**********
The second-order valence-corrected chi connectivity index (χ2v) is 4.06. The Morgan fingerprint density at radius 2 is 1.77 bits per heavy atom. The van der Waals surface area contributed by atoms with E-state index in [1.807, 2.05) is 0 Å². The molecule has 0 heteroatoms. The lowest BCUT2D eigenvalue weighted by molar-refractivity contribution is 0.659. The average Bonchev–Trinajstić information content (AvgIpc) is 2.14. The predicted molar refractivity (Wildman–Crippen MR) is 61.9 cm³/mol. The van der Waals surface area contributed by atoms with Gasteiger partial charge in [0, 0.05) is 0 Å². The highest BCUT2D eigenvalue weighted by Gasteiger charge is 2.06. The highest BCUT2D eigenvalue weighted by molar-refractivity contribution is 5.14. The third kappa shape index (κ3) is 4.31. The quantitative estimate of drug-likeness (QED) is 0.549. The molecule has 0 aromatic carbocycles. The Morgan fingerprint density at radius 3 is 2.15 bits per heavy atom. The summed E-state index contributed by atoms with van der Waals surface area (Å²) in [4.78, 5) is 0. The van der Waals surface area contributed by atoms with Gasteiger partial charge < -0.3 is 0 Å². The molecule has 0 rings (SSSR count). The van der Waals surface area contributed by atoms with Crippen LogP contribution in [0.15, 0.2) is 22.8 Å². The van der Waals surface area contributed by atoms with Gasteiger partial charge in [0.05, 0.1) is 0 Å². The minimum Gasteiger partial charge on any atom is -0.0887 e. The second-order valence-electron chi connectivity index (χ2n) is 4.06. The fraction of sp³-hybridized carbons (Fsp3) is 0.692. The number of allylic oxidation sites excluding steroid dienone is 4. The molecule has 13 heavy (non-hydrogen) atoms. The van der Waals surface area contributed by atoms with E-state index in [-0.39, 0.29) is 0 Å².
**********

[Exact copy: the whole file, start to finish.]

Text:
The second-order valence-corrected chi connectivity index (χ2v) is 4.06. The Morgan fingerprint density at radius 2 is 1.77 bits per heavy atom. The van der Waals surface area contributed by atoms with E-state index in [1.807, 2.05) is 0 Å². The molecule has 0 heteroatoms. The lowest BCUT2D eigenvalue weighted by molar-refractivity contribution is 0.659. The average Bonchev–Trinajstić information content (AvgIpc) is 2.14. The predicted molar refractivity (Wildman–Crippen MR) is 61.9 cm³/mol. The van der Waals surface area contributed by atoms with Gasteiger partial charge in [0, 0.05) is 0 Å². The highest BCUT2D eigenvalue weighted by Gasteiger charge is 2.06. The highest BCUT2D eigenvalue weighted by molar-refractivity contribution is 5.14. The third kappa shape index (κ3) is 4.31. The quantitative estimate of drug-likeness (QED) is 0.549. The molecule has 0 aromatic carbocycles. The Morgan fingerprint density at radius 3 is 2.15 bits per heavy atom. The summed E-state index contributed by atoms with van der Waals surface area (Å²) in [4.78, 5) is 0. The van der Waals surface area contributed by atoms with Gasteiger partial charge < -0.3 is 0 Å². The molecule has 0 rings (SSSR count). The van der Waals surface area contributed by atoms with Crippen LogP contribution in [0.15, 0.2) is 22.8 Å². The van der Waals surface area contributed by atoms with Gasteiger partial charge in [0.05, 0.1) is 0 Å². The minimum Gasteiger partial charge on any atom is -0.0887 e. The second-order valence-electron chi connectivity index (χ2n) is 4.06. The fraction of sp³-hybridized carbons (Fsp3) is 0.692. The number of allylic oxidation sites excluding steroid dienone is 4. The molecule has 13 heavy (non-hydrogen) atoms. The van der Waals surface area contributed by atoms with E-state index in [-0.39, 0.29) is 0 Å².